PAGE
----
Tips for successful distributed teams
How do you create a distributed team? And then, once created, what do you need to know about managing distributed teams to ensure distributed team success?
Let’s take a closer look at how remote teams work, and the best practices you should follow when managing your remote team.
Set clear expectations
To be successful, every member of your remote team needs to have a clearly defined role. Ensure that each team member knows their own job, along with the responsibilities of every other member on the team.
Set office hours
Your team may be distributed across multiple time zones, but you should have a standard time-zone and recognized office hours.
Ideally, choose the time zone that matches where the majority of your customers live. Staff accordingly. This way, the majority of your team members are always available to customers.
Setting office hours is also helpful for your remote workers. This gives them a chance to establish a work life balance. They’ll know when to be “available” and when to interact with the rest of the team. In some cases, implementing office hours across multiple time zones allows your business to offer longer sales and support hours. PhoneBurner’s support team does this effectively and is open 12 hours a day, M-F, 8am-8pm ET.
Focus on results and not hours
Not every business needs to set standard office hours, especially if you’re open around the clock to serve your customers.
If you do have standard office hours, remember that flexibility is an important feature of remote work. Instead of demanding hours, focus on meeting key objectives. Assign each team member a daily or weekly call quota. Set project deadlines and allow workers flexibility so long as deadlines are met. This way, instead of just running out the clock, remote team members are more motivated to be productive during the day.
That said, some positions will undoubtedly require set hours so that staff is available to customers, leads, suppliers, etc. throughout the work day.
Decide how you’ll communicate with each other
In a distributed team, communication is an essential component to your success. Establish your preferred communication channels for the team, which is likely to be a combination of the following:
- Email – Set email communication rules for your team, including when you expect team members to respond to emails.
- Chat – Use a service like Slack to contain all of your asynchronous messaging. Create channels that bring teams, topics, and interests together. Be sure to create a “random” or “miscellaneous” channel to facilitate water-cooler conversations with your team.
- Video conferencing – Choose a preferred teleconferencing tool, like Zoom, and ensure that team members know how to efficiently use this tool for video meetings.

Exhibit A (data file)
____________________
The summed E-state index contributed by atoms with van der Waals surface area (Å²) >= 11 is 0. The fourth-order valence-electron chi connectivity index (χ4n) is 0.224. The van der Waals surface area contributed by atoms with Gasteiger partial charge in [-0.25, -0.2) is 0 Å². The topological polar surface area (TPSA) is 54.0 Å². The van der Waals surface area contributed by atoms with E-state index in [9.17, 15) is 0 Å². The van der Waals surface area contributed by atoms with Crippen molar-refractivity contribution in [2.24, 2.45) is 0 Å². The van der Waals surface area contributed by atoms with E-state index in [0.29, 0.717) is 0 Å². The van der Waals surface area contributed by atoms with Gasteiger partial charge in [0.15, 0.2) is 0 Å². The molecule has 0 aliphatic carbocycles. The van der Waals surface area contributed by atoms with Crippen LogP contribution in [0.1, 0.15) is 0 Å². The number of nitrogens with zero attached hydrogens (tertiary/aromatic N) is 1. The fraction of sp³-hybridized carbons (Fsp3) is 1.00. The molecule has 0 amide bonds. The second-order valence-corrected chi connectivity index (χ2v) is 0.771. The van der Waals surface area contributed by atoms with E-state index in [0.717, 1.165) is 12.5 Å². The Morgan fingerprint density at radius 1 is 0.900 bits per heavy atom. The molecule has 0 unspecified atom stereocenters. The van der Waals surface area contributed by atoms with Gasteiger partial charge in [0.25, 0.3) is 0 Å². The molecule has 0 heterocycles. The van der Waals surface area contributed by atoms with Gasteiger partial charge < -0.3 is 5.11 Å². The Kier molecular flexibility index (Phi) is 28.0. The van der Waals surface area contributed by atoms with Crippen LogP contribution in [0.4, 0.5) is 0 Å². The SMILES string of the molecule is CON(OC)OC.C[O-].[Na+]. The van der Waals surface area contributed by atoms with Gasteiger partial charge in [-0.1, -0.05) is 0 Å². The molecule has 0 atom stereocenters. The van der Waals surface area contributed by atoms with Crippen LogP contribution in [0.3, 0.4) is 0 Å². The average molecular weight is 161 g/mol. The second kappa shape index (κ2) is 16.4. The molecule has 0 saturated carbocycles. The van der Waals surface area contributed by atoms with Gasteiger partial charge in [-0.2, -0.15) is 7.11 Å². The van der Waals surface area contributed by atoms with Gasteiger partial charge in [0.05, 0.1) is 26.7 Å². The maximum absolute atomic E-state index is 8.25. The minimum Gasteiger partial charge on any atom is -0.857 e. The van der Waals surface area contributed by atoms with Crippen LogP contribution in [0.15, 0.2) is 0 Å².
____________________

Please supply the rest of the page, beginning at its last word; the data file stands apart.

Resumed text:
- Phone – Decide when you’ll escalate team communication to the phone and what hours are acceptable for phone calls among your distributed team.
- Docs – Consider using collaborative tools like Google docs. This allows distributed team members to both independently, yet collaboratively work on, comment on, or refer to documents.
Plan regular but structured meetings
Meetings allow you to share information with your team quickly and effectively. That’s one of many reasons to host regular meetings with your distributed team. Meetings can also break up the monotony of the day, and encourage engagement and camaraderie. and engage with each other. It’s a social activity that can add variety to your day.
Naturally, they ensure that everyone on the team is aligned and clear on tasks, projects, and priorities.
When meeting with your remote employees, remember the following:
- Have a specific set of talking points in mind for every meeting.
- Respect your team members’ time by keeping the meeting as short as possible.
- Use video in your meetings as an added layer of engagement and to ensure all team members are paying attention.
- Schedule your meeting at a time when it won’t conflict with important team member tasks. Having a shared calendar such as Google Calendar adds visibility to team members’ schedules. thereby reducing conflicts.
Hire the right people
Not every candidate will do well in a distributed team business model. Working remotely requires self-discipline and the ability to motivate oneself to succeed. When hiring for your distributed team, be sure that the candidate has an aptitude for working independently. Looking at a candidate’s previous work history and their previous roles can provide a good sense of the candidate’s ability to work without direct supervision.
These days, a business is no longer limited to having employees in the same place when it comes to human resources. Technology has made it possible to curate a team of talented workers from around the world. Use the above tips to create and successfully manage a fully distributed team.
Have a distributed sales team? See what makes PhoneBurner such a powerful remote sales tool.